05.02.16

Today In Burlington, Leahy And Booker Host Discussion On Criminal Justice Reform

. . . Leahy And Booker Are At The Core Of Bipartisan Reform Movement On Capitol Hill

BURLINGTON, Vt. (MONDAY, May 2, 2016) – Senator Patrick Leahy (D-Vt.) Monday was joined by Senator Cory Booker (D-N.J.) in Burlington to host a roundtable discussion on their efforts to pass criminal justice reform.  Leahy and Booker are at the core of a bipartisan movement on Capitol Hill to forge and enact long-overdue reforms of the criminal justice system.  Their efforts led in part to the announcement last week of new cosponsors to the bipartisan Sentencing Reform and Corrections Act, which would reduce some mandatory minimum sentences.  Leahy, a former prosecutor, is the ranking member of the Senate Judiciary Committee, which has jurisdiction over these issues.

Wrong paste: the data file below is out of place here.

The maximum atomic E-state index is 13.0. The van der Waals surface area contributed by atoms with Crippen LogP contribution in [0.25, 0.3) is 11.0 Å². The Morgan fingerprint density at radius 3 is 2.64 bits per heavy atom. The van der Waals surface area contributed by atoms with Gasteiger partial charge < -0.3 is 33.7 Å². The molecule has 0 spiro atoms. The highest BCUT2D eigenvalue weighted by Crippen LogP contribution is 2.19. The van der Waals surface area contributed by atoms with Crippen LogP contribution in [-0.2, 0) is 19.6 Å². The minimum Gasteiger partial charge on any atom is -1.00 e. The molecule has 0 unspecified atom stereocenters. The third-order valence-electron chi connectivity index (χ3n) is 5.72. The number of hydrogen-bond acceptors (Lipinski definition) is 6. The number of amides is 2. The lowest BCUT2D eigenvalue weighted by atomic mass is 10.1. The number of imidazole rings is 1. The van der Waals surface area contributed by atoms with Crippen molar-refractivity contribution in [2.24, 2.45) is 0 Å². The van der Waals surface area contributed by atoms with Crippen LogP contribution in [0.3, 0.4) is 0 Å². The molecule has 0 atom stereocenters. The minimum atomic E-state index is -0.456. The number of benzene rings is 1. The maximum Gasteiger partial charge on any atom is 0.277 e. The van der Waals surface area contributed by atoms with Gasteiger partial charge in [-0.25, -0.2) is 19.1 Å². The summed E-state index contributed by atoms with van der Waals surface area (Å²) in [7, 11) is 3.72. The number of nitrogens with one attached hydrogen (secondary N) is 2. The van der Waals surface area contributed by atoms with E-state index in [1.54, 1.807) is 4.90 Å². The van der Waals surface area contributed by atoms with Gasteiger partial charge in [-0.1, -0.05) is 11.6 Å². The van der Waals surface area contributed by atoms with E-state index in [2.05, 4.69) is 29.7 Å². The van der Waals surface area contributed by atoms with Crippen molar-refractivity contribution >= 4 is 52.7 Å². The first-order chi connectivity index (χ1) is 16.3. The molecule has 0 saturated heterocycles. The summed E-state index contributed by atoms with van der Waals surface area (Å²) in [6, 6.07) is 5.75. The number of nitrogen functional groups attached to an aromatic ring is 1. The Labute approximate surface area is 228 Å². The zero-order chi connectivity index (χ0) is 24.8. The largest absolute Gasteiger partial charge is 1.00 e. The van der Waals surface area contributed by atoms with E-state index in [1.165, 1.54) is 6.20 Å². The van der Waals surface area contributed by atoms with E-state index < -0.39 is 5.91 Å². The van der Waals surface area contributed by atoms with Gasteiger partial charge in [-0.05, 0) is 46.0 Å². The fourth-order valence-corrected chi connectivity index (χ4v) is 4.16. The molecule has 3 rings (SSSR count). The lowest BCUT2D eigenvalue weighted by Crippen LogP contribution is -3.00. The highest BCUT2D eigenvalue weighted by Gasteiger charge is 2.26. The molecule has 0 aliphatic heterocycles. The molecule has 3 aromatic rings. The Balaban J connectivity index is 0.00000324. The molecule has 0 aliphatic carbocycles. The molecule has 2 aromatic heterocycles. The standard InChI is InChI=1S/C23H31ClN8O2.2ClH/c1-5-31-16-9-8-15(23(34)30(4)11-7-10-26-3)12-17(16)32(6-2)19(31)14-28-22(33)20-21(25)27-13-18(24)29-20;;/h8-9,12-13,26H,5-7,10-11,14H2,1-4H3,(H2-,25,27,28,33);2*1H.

Leahy said:  “Congress is often slow to fix its mistakes.  But we are starting to make progress here.  Just last week we took a significant step forward on the bipartisan sentencing reform bill that will actually reduce some of our most draconian mandatory minimums. It has taken a long time and this bill is just a step, and a modest one.  But it is a beginning.  It has been a delight to work with Senator Booker on these efforts, and we look forward to making continued progress.”

The Sentencing Reform and Corrections Act reduces some of the most extreme mandatory minimum sentences and, at Leahy’s urging, makes those changes retroactive on a case-by-case basis.  The package also includes expanded provisions for the release of elderly and very ill federal prisoners.  Last year, Leahy and Booker were joined by Senators Chuck Grassley (R-Iowa), Dick Durbin (D-Ill.), John Cornyn (R-Texas), Sheldon Whitehouse (D-R.I.), Mike Lee (R-Utah) and Chuck Schumer (D-N.Y.) in introducing the legislation.

Leahy and Booker have previously teamed up on other efforts to restore and advance the Voting Rights Act and legislation to combat youth homelessness and trafficking, among other legislative priorities.

Leahy’s full remarks can be found here.

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